FU: The way I knew that there were people going out on marches when I first got there was there would be marching music, there would be a kind of marching music. And the music had died down, because, as I said, the protests had died down. Then I guess it was a Sunday, the 4th, the music was up again. I don’t know whether I had already heard that there had been killings or not, but I heard the music. Maybe the people at the Chinese guesthouse told me about it. So, I went there. There were lots and lots of people there.
CL&P: So, the students were continuing to protest, even after learning-
FU: Well, they started again.
CL&P: They started again. Okay. Were you able to observe how long that lasted, how many-
FU: Well, it lasted until I left. Again, I was there. Of course, people were excited. I don’t mean like they were enthusiastic. I mean, it was a traumatic event, and they organized, and we marched, and we went to the same place. That was spontaneous, but then there was an organized march. I don’t know how I found out about that, but by that time I knew students. They undoubtedly told me that there was going to be not just the daily march, but a march in capital letters. That was one of the most awe-inspiring things I’ve ever witnessed.
CL&P: What made it awe-inspiring?
FU: Well, I was told about it, and so I went out early, before the march. I went to this 16 lane bridge or whatever it is, this place we were talking about. At the far end of the bridge was a kind of little hill. I knew by that time that that was a good place to watch the demonstrations. I went early on, and I went up on the hill, and I was by myself. Then I heard the music, but it wasn’t marching music or whatever the music had been before. It was funeral music. As I was watching, the marchers came from across the river, or rivers, or whatever. I should go back to Wuhan and look at this.
But they came. It was not a protest march. It was a funeral march. Everybody was in perfect alignment. Everybody was wearing, I can’t remember what, but I have a memory that they were wearing a particular kind of clothes. They were chanting things or singing things that I knew were mourning, were expressing mourning. They came across that bridge, and it was a sea of humanity. They came to the bottom of the hill, where I was, where they gathered. It was people from the bottom of the hill, where I was, filling every street, the whole bridge, across the river. It was just people. As far as I knew, I was the only non-Chinese there.
CL&P: So, how many days did this last, if you can remember?
FU: I can’t remember. There was that day, and then I think I don’t have any memory after that.
CL&P: Then when you were there observing it, did you see any police or any army coming around during this?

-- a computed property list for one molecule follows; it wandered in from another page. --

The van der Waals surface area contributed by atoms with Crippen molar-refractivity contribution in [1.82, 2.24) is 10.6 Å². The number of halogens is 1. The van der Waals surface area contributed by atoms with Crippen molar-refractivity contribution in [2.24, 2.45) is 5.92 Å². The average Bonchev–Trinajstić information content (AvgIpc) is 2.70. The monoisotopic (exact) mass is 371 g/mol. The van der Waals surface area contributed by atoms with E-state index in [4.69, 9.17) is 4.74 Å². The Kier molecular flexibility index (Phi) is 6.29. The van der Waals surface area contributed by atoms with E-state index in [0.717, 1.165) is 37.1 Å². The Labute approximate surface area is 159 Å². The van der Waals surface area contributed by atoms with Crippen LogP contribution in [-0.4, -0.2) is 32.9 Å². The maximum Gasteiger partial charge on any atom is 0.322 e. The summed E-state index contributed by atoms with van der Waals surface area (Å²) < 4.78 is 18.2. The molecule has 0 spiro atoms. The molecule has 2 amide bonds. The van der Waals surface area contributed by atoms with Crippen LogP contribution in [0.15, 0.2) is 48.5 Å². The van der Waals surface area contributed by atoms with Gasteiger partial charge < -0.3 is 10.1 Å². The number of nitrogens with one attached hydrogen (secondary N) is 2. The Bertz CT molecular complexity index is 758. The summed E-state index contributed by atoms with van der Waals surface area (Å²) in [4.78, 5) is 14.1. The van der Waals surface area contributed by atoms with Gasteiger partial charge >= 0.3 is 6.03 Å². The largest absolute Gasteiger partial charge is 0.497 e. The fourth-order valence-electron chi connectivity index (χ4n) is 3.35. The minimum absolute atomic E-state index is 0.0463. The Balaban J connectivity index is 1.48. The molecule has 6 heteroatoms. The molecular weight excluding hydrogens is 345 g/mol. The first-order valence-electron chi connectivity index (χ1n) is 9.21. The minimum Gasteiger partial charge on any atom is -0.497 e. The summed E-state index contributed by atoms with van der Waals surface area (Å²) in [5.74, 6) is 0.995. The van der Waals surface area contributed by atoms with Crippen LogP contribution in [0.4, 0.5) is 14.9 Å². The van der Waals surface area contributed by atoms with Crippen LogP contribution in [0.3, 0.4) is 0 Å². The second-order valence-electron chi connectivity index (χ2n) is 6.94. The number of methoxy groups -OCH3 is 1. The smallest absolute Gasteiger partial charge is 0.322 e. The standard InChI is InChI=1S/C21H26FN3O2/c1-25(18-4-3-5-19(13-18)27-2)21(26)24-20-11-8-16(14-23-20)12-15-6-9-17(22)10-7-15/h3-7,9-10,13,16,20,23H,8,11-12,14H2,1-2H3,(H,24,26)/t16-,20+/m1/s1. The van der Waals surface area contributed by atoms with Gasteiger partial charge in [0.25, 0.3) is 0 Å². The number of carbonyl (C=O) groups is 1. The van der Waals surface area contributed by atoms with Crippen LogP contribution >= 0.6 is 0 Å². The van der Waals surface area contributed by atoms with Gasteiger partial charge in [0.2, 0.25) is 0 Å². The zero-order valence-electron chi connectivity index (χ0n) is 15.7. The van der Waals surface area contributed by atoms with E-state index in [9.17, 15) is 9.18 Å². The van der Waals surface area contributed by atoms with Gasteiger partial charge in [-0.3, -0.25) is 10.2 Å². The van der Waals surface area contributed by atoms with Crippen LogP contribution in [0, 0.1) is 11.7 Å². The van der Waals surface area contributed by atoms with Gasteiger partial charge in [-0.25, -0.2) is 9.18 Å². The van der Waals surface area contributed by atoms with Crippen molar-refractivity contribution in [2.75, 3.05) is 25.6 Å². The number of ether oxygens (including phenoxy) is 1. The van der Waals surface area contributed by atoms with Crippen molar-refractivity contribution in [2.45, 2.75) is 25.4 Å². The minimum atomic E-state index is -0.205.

FU: No. I’m making all these authoritative statements without-
CL&P: Well, you don’t recall it precisely.
FU: Yeah. Okay. But anyway, my sense was throughout that there was nobody in Wuhan who did not sympathize with us.
CL&P: For you, when did you leave Wuhan, and how did you leave Wuhan?
FU: My wife and family. . . .This was 1989, so I had a 12 or 13 year old son and a six or seven year old daughter. They were watching this on American television. They were probably just as hysterical as I attribute to the people in the foreign guesthouse. I was in touch with my wife partially through the consulate in Shanghai. She wanted me to get out. I, of course, wanted to stay. But John Kerry was the senator from Massachusetts at the time I think, and he is a graduate of Boston College Law School, where I was teaching at the time. We should ask my wife about this, but I think my wife contacted Boston College Law School and said, “Would you get my husband out of there?” John Kerry got involved, I think. This is the way I remember it. There was an evacuation flight organized.
I think I was still living at the Chinese guesthouse at the time, but I was chosen, probably because the three nationalities that were there were English speaking people, which included a lot of people. And then there was a group of French speakers and a group of Japanese speakers, and I have some Japanese language and some French. I think that was one of the reasons I was chosen as one of the two organizers for the evacuation flight. I’m trying to make this as accurate as possible. I was asked, along with the other person – and I can visualize her, but I can’t remember her name, she was also a lawyer – we were asked to literally decide who was going to get on the flight and who wasn’t.
CL&P: Oh, God.
FU: By this time, however, I wanted out. And I wanted out because it went from being exciting – although it was exciting in a kind of perverse, vicarious way of seeing people suffering – to being profoundly depressing, because that was the overall emotion that people I knew at Wuhan, not just the University, but elsewhere. It was one of just not sorrow, depression. And depression is deadening. There’s just nothing to exist for. I wanted out at that point because there was no reason to stay. Nothing was happening. There wasn’t anger. It was just there’d been such incredible hope, and enthusiasm, and passion, and now it was just. . .over.